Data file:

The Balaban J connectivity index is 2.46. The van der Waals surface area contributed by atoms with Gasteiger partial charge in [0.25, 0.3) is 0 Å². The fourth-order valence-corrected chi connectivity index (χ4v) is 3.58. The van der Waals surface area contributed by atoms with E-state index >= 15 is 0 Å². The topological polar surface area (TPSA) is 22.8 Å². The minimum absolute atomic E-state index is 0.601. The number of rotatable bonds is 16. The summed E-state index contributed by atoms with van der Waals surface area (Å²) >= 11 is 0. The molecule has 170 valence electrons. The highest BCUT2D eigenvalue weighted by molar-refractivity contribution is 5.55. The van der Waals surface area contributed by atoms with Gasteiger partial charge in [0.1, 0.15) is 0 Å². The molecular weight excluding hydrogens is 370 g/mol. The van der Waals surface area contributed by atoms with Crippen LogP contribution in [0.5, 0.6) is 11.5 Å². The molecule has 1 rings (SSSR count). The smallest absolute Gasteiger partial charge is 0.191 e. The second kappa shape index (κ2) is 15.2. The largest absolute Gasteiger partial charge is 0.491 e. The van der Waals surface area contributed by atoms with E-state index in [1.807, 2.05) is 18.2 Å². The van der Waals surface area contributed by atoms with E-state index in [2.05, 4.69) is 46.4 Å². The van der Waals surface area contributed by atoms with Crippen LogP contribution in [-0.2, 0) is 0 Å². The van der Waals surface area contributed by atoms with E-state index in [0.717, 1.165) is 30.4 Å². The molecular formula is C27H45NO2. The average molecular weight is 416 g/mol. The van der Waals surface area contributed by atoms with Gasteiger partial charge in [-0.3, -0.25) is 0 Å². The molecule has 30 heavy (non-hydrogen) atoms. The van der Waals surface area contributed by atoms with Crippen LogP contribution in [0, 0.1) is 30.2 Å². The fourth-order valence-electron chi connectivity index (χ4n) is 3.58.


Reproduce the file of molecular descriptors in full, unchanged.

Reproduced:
The Balaban J connectivity index is 2.46. The van der Waals surface area contributed by atoms with Gasteiger partial charge in [0.25, 0.3) is 0 Å². The fourth-order valence-corrected chi connectivity index (χ4v) is 3.58. The van der Waals surface area contributed by atoms with E-state index >= 15 is 0 Å². The topological polar surface area (TPSA) is 22.8 Å². The minimum absolute atomic E-state index is 0.601. The number of rotatable bonds is 16. The summed E-state index contributed by atoms with van der Waals surface area (Å²) >= 11 is 0. The molecule has 170 valence electrons. The highest BCUT2D eigenvalue weighted by molar-refractivity contribution is 5.55. The van der Waals surface area contributed by atoms with Gasteiger partial charge in [0.1, 0.15) is 0 Å². The molecular weight excluding hydrogens is 370 g/mol. The van der Waals surface area contributed by atoms with Crippen LogP contribution in [0.5, 0.6) is 11.5 Å². The molecule has 1 rings (SSSR count). The smallest absolute Gasteiger partial charge is 0.191 e. The second kappa shape index (κ2) is 15.2. The largest absolute Gasteiger partial charge is 0.491 e. The van der Waals surface area contributed by atoms with E-state index in [1.807, 2.05) is 18.2 Å². The van der Waals surface area contributed by atoms with E-state index in [2.05, 4.69) is 46.4 Å². The van der Waals surface area contributed by atoms with Crippen LogP contribution in [-0.2, 0) is 0 Å². The van der Waals surface area contributed by atoms with E-state index in [0.717, 1.165) is 30.4 Å². The molecular formula is C27H45NO2. The average molecular weight is 416 g/mol. The van der Waals surface area contributed by atoms with Gasteiger partial charge in [-0.3, -0.25) is 0 Å². The molecule has 30 heavy (non-hydrogen) atoms. The van der Waals surface area contributed by atoms with Crippen LogP contribution in [0, 0.1) is 30.2 Å². The fourth-order valence-electron chi connectivity index (χ4n) is 3.58.